DES MOINES --- Iowa Democratic leaders expect the state's precinct caucuses will remain first-in-the-nation in 2012 and beyond following the final meeting Wednesday of a Democratic National Committee panel recommending changes to the delegate-selection process.
"Iowans should continue to be cautiously optimistic about our first-in-the-nation status," Iowa Democratic Party Chairman Michael Kiernan said. "While the Democratic National Committee evaluates shifting the schedule of primaries and caucuses to later in the year, I expect Iowa will remain the first caucus."
However, he warned the Change Commission recommendation that Iowa, New Hampshire, Nevada and South Caroline have their caucuses and primaries beginning Feb. 1 and other states start their delegate selection processes no earlier than March 1 is not the final word.
The recommendations go to the Rules and Bylaws Committee, which next meets in February. Its recommendations will go to the DNC over the summer. State party leaders expect a decision in the fall of 2010, prior to mid-term elections.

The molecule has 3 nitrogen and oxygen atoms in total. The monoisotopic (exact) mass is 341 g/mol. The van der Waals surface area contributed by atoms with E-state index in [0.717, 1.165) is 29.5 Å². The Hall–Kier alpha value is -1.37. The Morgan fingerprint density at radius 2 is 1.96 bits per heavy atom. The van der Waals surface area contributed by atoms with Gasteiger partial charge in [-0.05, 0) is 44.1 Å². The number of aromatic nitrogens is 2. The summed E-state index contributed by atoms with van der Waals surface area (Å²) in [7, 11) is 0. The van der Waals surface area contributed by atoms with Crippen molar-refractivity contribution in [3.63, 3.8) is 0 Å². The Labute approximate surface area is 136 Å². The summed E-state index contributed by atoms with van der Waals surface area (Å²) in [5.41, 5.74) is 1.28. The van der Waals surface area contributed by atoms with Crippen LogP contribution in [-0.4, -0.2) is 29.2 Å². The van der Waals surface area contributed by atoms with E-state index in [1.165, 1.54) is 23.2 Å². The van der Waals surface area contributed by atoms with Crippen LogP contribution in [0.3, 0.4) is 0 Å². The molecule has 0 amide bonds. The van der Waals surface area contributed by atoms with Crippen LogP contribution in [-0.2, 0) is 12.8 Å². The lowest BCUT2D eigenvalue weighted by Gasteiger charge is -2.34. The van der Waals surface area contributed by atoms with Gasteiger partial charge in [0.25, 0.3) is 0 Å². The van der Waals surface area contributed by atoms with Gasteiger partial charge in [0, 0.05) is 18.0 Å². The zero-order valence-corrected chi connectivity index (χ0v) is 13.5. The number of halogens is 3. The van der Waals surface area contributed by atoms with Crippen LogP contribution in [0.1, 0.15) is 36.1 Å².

Even then, the lineup won't be set, one party official said. Just as Michigan and Florida ignored the DNC schedule in 2008, some states may choose to jump ahead of Iowa and New Hampshire.
The Change Commission is recommending the DNC offer incentives for states to follow the party calendar by offering, for example, preferred seating and hotel accommodations at national conventions.
Its recommendations also call for states to work together on regional primaries and to avoid a "Super Tuesday" situation when more than 20 states had their primaries on the same day.
Under the recommendations adopted by Change Commission members during a conference call, super delegates would be replaced with national-pledged party leaders. They would have to pledge their backing to the presidential hopefuls based on the outcome of their state's primary or caucus. If they choose not to, they can attend the national convention as nonvoting members.
Iowa Democratic leaders doubt there will be the fight over the 2012 calendar similar to the one in 2008 because President Barack Obama is expected to be the party's nominee. However, 2016 may be another matter.
In the meantime, Kiernan said Iowa Democrats remain focused on their 2010 caucuses Jan. 23.